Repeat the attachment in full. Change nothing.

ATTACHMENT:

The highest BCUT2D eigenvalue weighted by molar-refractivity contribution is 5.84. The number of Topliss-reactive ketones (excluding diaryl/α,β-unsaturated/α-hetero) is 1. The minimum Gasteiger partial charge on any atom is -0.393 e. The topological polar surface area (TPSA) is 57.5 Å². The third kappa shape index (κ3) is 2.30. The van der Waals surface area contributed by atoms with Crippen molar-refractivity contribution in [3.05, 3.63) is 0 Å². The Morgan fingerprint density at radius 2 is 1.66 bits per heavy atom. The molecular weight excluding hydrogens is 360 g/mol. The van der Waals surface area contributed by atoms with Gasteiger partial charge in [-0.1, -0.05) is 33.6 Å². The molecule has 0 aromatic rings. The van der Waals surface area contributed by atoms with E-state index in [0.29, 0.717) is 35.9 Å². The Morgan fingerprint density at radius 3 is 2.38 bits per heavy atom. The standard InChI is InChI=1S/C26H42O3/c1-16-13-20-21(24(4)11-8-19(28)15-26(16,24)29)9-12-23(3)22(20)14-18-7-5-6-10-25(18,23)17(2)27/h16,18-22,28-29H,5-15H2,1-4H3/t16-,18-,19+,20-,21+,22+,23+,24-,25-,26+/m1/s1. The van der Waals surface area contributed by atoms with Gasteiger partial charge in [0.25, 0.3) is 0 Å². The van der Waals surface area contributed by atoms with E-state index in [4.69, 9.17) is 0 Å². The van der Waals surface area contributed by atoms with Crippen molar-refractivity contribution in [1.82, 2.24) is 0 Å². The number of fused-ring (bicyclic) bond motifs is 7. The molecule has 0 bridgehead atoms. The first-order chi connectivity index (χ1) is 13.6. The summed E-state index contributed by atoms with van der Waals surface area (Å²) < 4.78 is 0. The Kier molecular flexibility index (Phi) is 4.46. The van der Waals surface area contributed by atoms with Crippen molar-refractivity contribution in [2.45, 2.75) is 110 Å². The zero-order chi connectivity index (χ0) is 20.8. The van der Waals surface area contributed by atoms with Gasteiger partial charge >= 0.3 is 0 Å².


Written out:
The highest BCUT2D eigenvalue weighted by molar-refractivity contribution is 5.84. The number of Topliss-reactive ketones (excluding diaryl/α,β-unsaturated/α-hetero) is 1. The minimum Gasteiger partial charge on any atom is -0.393 e. The topological polar surface area (TPSA) is 57.5 Å². The third kappa shape index (κ3) is 2.30. The van der Waals surface area contributed by atoms with Crippen molar-refractivity contribution in [3.05, 3.63) is 0 Å². The Morgan fingerprint density at radius 2 is 1.66 bits per heavy atom. The molecular weight excluding hydrogens is 360 g/mol. The van der Waals surface area contributed by atoms with Gasteiger partial charge in [-0.1, -0.05) is 33.6 Å². The molecule has 0 aromatic rings. The van der Waals surface area contributed by atoms with E-state index in [0.29, 0.717) is 35.9 Å². The Morgan fingerprint density at radius 3 is 2.38 bits per heavy atom. The standard InChI is InChI=1S/C26H42O3/c1-16-13-20-21(24(4)11-8-19(28)15-26(16,24)29)9-12-23(3)22(20)14-18-7-5-6-10-25(18,23)17(2)27/h16,18-22,28-29H,5-15H2,1-4H3/t16-,18-,19+,20-,21+,22+,23+,24-,25-,26+/m1/s1. The van der Waals surface area contributed by atoms with Gasteiger partial charge in [0.25, 0.3) is 0 Å². The van der Waals surface area contributed by atoms with E-state index in [4.69, 9.17) is 0 Å². The van der Waals surface area contributed by atoms with Crippen molar-refractivity contribution in [1.82, 2.24) is 0 Å². The number of fused-ring (bicyclic) bond motifs is 7. The molecule has 0 bridgehead atoms. The first-order chi connectivity index (χ1) is 13.6. The summed E-state index contributed by atoms with van der Waals surface area (Å²) < 4.78 is 0. The Kier molecular flexibility index (Phi) is 4.46. The van der Waals surface area contributed by atoms with Crippen molar-refractivity contribution in [2.45, 2.75) is 110 Å². The zero-order chi connectivity index (χ0) is 20.8. The van der Waals surface area contributed by atoms with Gasteiger partial charge >= 0.3 is 0 Å².